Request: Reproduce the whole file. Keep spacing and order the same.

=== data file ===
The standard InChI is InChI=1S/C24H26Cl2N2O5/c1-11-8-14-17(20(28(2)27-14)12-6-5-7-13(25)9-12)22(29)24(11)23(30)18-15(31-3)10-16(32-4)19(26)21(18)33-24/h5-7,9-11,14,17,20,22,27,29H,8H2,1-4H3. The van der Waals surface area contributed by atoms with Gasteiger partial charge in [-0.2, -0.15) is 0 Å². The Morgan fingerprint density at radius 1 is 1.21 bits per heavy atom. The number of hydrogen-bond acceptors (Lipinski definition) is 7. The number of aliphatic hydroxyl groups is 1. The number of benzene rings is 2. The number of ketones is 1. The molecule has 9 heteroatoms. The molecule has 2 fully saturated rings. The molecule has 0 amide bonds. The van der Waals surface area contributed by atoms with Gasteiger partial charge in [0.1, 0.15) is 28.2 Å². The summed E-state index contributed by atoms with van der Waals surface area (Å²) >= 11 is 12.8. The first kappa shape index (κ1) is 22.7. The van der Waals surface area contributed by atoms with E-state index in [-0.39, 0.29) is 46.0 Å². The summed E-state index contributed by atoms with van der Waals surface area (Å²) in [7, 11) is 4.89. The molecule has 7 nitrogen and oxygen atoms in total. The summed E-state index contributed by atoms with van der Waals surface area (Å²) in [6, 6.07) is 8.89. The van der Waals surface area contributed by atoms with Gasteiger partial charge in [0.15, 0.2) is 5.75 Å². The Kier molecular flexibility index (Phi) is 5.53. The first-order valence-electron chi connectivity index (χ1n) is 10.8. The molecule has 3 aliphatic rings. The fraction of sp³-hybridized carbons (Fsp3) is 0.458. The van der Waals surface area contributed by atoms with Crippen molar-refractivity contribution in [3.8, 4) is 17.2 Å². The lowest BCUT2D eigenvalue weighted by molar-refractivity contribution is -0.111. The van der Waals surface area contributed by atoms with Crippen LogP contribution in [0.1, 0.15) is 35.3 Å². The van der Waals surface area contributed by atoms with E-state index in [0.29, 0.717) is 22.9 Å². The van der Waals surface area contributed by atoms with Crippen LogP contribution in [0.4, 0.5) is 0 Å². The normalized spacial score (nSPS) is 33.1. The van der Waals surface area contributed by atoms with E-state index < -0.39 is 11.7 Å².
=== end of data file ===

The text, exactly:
The standard InChI is InChI=1S/C24H26Cl2N2O5/c1-11-8-14-17(20(28(2)27-14)12-6-5-7-13(25)9-12)22(29)24(11)23(30)18-15(31-3)10-16(32-4)19(26)21(18)33-24/h5-7,9-11,14,17,20,22,27,29H,8H2,1-4H3. The van der Waals surface area contributed by atoms with Gasteiger partial charge in [-0.2, -0.15) is 0 Å². The Morgan fingerprint density at radius 1 is 1.21 bits per heavy atom. The number of hydrogen-bond acceptors (Lipinski definition) is 7. The number of aliphatic hydroxyl groups is 1. The number of benzene rings is 2. The number of ketones is 1. The molecule has 9 heteroatoms. The molecule has 2 fully saturated rings. The molecule has 0 amide bonds. The van der Waals surface area contributed by atoms with Gasteiger partial charge in [0.1, 0.15) is 28.2 Å². The summed E-state index contributed by atoms with van der Waals surface area (Å²) >= 11 is 12.8. The first kappa shape index (κ1) is 22.7. The van der Waals surface area contributed by atoms with E-state index in [-0.39, 0.29) is 46.0 Å². The summed E-state index contributed by atoms with van der Waals surface area (Å²) in [7, 11) is 4.89. The molecule has 7 nitrogen and oxygen atoms in total. The summed E-state index contributed by atoms with van der Waals surface area (Å²) in [6, 6.07) is 8.89. The van der Waals surface area contributed by atoms with Gasteiger partial charge in [0.15, 0.2) is 5.75 Å². The Kier molecular flexibility index (Phi) is 5.53. The first-order valence-electron chi connectivity index (χ1n) is 10.8. The molecule has 3 aliphatic rings. The fraction of sp³-hybridized carbons (Fsp3) is 0.458. The van der Waals surface area contributed by atoms with Crippen molar-refractivity contribution in [3.8, 4) is 17.2 Å². The lowest BCUT2D eigenvalue weighted by molar-refractivity contribution is -0.111. The van der Waals surface area contributed by atoms with Crippen LogP contribution in [0.1, 0.15) is 35.3 Å². The van der Waals surface area contributed by atoms with E-state index in [0.29, 0.717) is 22.9 Å². The van der Waals surface area contributed by atoms with Crippen LogP contribution in [0.4, 0.5) is 0 Å². The normalized spacial score (nSPS) is 33.1. The van der Waals surface area contributed by atoms with E-state index < -0.39 is 11.7 Å².